Lord of All Nations (Amos)
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famine“Is not this the kind of fasting I have chosen: to loose the chains of injustice and untie the cords of the yoke, to set the oppressed free and break every yoke? Is it not to share your food with the hungry and to provide the poor wanderer with shelter—when you see the naked, to clothe them, and not to turn away from your own flesh and blood?” Isaiah 58:6-7 NIV

It is a sad reality that in this world, many still die of starvation. With bloated bellies of malnutrition, surrounded by tooth-pick limbs, they weakly stagger in search of food until finally their bodies will carry them no further and they die, perhaps asking, “Why?” Too often, the only answer is that the geography of where they were born destined their lives to be short and sad. If anyone notices, it may be only to curse a God who would allow such a thing. “Why doesn’t God do something?” they ask. “If God were truly loving and kind, He would not allow this to happen.” However, are we turning a blind eye to God’s intervention in order not to see it? As the proverb goes, “There is none so blind as he who will not see.”1

So what are we missing? Where does our blindness lie? Perhaps our blindness lies in not seeing ourselves as the instruments of God’s intervention. In other words, maybe God has indeed done something. He has placed us here. C. S. Lewis wrote a science fiction trilogy in which he offered a similar understanding. The main character, Ransom, perplexed at God’s apparent impotence in the face of evil determines that God has placed him in the world to do just that—battle evil.2 While Ransom is an allegorical representation of Christ, we cannot escape Ransom’s revelation by asserting that we are not Jesus. The Bible makes our kinship far too clear for that.3 As children of God, we inherit the struggle. Some may feel that this struggle is Christ’s alone and this may be reflected in their translation of the purported Messianic Promise after the fall in Genesis 3.4 The translation is offered as though the subject of the action were “He,” yet there is no absolute “He” in the Hebrew text. The third person singular verb can just as easily support the translation “it.” The pronoun Hu in Hebrew, even today, may still be translated as either “he” or “it.”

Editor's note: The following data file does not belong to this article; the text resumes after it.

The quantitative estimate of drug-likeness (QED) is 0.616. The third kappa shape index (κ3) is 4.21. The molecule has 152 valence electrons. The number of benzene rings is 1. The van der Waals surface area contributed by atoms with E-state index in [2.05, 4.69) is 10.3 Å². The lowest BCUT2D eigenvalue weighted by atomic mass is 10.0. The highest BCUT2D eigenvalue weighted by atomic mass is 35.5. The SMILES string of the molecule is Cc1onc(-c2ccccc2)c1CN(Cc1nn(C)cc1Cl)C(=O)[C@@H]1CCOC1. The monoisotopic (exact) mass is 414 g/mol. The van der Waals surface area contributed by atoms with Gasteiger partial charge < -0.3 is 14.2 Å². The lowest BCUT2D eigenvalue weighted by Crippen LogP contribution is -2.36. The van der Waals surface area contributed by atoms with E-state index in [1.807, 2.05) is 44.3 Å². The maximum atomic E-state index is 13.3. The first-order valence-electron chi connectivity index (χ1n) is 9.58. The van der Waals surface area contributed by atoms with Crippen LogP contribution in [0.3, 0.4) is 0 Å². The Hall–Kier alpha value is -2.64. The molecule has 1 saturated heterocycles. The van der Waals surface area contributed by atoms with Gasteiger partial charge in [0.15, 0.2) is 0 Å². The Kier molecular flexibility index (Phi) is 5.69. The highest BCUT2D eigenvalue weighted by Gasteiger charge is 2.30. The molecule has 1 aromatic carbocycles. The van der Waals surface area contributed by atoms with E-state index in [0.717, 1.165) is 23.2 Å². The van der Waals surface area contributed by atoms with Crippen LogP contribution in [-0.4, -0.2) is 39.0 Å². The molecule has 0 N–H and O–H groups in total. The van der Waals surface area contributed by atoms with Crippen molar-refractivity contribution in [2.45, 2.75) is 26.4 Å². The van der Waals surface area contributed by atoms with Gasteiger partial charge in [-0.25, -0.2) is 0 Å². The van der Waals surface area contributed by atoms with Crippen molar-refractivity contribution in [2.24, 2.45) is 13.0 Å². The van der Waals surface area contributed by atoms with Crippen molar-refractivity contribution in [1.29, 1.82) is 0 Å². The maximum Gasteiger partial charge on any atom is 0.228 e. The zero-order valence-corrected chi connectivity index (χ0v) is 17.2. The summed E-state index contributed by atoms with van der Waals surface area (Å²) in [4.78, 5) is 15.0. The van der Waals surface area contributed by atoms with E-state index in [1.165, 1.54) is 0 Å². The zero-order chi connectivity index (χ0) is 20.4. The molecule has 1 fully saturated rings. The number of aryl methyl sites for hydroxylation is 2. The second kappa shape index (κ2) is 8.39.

Perhaps you can see where I am going with this. If one wants to have the passage refer to a future Messiah, that would be more clear with a translation of “He.” However, if the passage is merely referring to the ongoing conflict between the children of mankind and the Evil One, the translation “it” might make more sense. Contextually it could refer to “seed” in a plural sense as all the offspring of Adam and Eve as opposed to one. As the antediluvian story develops in subsequent chapters, this reading is more consistent with those events as well. Interestingly, Paul tried to force the idea of “seed” into a reference to a singular Messiah in his letter to the Galatians.5 However, the Hebrew sometimes translated as plural “seeds” in the King James Version is translated as the singular “seed” in the NIV. This shows that while the King James is strongly influencing the translation one way, more modern translations may go in the other direction. Which is correct? It may be simply a matter of current usage.

The Hebrew of Deuteronomy 22:9 uses the singular noun for “seed” even though apparently referring to more than one. While this may differ somewhat from King James English, it is coincidentally in line with what modern English usage offers us, as we often say singular “seed” when referring to many seeds. For instance when we are in the garden store, we may ask for a bag of grass seed for our lawn. We do not say bag of grass seeds, even though we mean more than one seed.